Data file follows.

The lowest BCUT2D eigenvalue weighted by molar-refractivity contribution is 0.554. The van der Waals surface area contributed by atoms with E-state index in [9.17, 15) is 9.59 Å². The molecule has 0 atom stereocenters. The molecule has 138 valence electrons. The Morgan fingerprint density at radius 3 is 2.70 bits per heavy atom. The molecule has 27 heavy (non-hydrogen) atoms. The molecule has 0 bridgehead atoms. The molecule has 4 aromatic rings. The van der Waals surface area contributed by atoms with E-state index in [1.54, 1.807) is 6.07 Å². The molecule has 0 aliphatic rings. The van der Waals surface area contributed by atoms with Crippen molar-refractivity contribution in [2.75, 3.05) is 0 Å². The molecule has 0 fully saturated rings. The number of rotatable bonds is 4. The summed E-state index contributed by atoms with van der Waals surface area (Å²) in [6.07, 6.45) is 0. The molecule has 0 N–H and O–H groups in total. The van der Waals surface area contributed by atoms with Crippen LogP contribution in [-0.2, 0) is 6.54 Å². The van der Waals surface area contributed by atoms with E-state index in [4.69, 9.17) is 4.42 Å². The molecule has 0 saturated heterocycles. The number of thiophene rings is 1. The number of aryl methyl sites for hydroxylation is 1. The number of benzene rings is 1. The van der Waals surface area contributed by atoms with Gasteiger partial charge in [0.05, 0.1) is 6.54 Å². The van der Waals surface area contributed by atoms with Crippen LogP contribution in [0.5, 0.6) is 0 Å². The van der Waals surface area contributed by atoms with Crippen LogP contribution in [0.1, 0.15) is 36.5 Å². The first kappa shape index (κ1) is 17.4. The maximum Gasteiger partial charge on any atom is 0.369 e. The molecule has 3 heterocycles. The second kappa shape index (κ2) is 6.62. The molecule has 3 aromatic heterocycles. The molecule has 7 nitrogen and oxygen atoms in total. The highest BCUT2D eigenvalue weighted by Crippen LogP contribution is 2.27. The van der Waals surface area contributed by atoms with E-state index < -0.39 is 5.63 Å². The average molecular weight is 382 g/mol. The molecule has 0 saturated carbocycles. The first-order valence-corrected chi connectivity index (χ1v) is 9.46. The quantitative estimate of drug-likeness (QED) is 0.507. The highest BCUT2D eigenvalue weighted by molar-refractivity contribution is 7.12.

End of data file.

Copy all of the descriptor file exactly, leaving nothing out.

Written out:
The lowest BCUT2D eigenvalue weighted by molar-refractivity contribution is 0.554. The van der Waals surface area contributed by atoms with E-state index in [9.17, 15) is 9.59 Å². The molecule has 0 atom stereocenters. The molecule has 138 valence electrons. The Morgan fingerprint density at radius 3 is 2.70 bits per heavy atom. The molecule has 27 heavy (non-hydrogen) atoms. The molecule has 0 bridgehead atoms. The molecule has 4 aromatic rings. The van der Waals surface area contributed by atoms with E-state index in [1.54, 1.807) is 6.07 Å². The molecule has 0 aliphatic rings. The van der Waals surface area contributed by atoms with Crippen molar-refractivity contribution in [2.75, 3.05) is 0 Å². The molecule has 0 fully saturated rings. The number of rotatable bonds is 4. The summed E-state index contributed by atoms with van der Waals surface area (Å²) in [6.07, 6.45) is 0. The molecule has 0 N–H and O–H groups in total. The van der Waals surface area contributed by atoms with Crippen LogP contribution in [-0.2, 0) is 6.54 Å². The van der Waals surface area contributed by atoms with E-state index in [4.69, 9.17) is 4.42 Å². The molecule has 0 saturated heterocycles. The number of thiophene rings is 1. The number of aryl methyl sites for hydroxylation is 1. The number of benzene rings is 1. The van der Waals surface area contributed by atoms with Gasteiger partial charge in [0.05, 0.1) is 6.54 Å². The van der Waals surface area contributed by atoms with Crippen LogP contribution in [0.5, 0.6) is 0 Å². The van der Waals surface area contributed by atoms with Crippen LogP contribution in [0.1, 0.15) is 36.5 Å². The first kappa shape index (κ1) is 17.4. The maximum Gasteiger partial charge on any atom is 0.369 e. The molecule has 3 heterocycles. The second kappa shape index (κ2) is 6.62. The molecule has 3 aromatic heterocycles. The molecule has 7 nitrogen and oxygen atoms in total. The highest BCUT2D eigenvalue weighted by Crippen LogP contribution is 2.27. The van der Waals surface area contributed by atoms with E-state index < -0.39 is 5.63 Å². The average molecular weight is 382 g/mol. The molecule has 0 saturated carbocycles. The first-order valence-corrected chi connectivity index (χ1v) is 9.46. The quantitative estimate of drug-likeness (QED) is 0.507. The highest BCUT2D eigenvalue weighted by molar-refractivity contribution is 7.12.